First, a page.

My Lords, may I ask my noble and learned friend one question? He made no reference to minors in the Armed Forces. Is it the intention of Her Majesty's Government to reconsider this matter, in view of the recommendations of the Latey Committee.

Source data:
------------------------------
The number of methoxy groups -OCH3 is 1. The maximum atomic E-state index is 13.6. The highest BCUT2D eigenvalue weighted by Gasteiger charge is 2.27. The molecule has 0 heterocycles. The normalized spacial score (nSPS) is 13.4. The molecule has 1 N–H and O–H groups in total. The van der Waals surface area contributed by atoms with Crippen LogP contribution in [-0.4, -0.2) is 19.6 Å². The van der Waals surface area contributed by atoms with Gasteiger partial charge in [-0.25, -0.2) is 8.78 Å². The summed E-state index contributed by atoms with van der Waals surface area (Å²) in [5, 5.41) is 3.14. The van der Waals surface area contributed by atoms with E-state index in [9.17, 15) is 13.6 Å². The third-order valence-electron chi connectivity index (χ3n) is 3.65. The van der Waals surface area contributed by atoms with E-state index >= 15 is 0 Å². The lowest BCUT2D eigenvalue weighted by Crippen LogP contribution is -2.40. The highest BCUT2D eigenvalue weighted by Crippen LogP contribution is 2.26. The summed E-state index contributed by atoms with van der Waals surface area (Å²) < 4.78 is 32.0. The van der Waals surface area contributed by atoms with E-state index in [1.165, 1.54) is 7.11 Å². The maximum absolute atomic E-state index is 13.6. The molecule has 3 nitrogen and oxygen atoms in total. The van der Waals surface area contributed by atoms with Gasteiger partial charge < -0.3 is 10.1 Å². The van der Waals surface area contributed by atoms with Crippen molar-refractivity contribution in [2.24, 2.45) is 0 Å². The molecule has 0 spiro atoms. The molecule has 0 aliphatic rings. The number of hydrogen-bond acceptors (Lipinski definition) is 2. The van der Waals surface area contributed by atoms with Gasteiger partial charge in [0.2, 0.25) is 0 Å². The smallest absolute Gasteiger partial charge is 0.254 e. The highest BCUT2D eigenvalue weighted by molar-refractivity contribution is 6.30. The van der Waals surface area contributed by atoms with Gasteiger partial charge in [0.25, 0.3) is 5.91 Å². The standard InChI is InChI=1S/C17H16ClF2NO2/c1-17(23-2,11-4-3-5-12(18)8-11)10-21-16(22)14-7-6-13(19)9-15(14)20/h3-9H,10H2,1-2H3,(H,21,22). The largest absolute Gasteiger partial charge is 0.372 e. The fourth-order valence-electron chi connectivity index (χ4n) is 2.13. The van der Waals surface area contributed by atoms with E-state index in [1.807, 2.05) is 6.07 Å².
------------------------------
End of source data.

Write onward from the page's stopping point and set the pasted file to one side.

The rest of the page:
My Lords, the position with regard to those, as my noble friend Lord Brockway may remember, is that there were three recommendations. The first was that all boy entrants should be entitled to be released as of right on application within six months, instead of three months, from the date of their entry. The noble Lord may remember that a Statement made in another place, and repeated here on February 5, said that that recommendation would be acted upon at once, because none of these needs legislation since there is existing legislation under which my right honourable friend the Secretary of State can carry them out by regulation. The second recommendation was that all boy entrants should be entitled to be released as of right on application within three months after their 18th birthday and I think that on the same occasion it was stated that the Government have decided to set up an Inter-Departmental Committee to consider more carefully than has yet been done what would be the precise effect on the Services if the recommendation was implemented. The third was that parental consent to enlistment under the age of 18 instead of 17½, should be required, and it was stated in the House on February 5 that if and when the age of majority was increased to 18, that would be implemented by administrative action.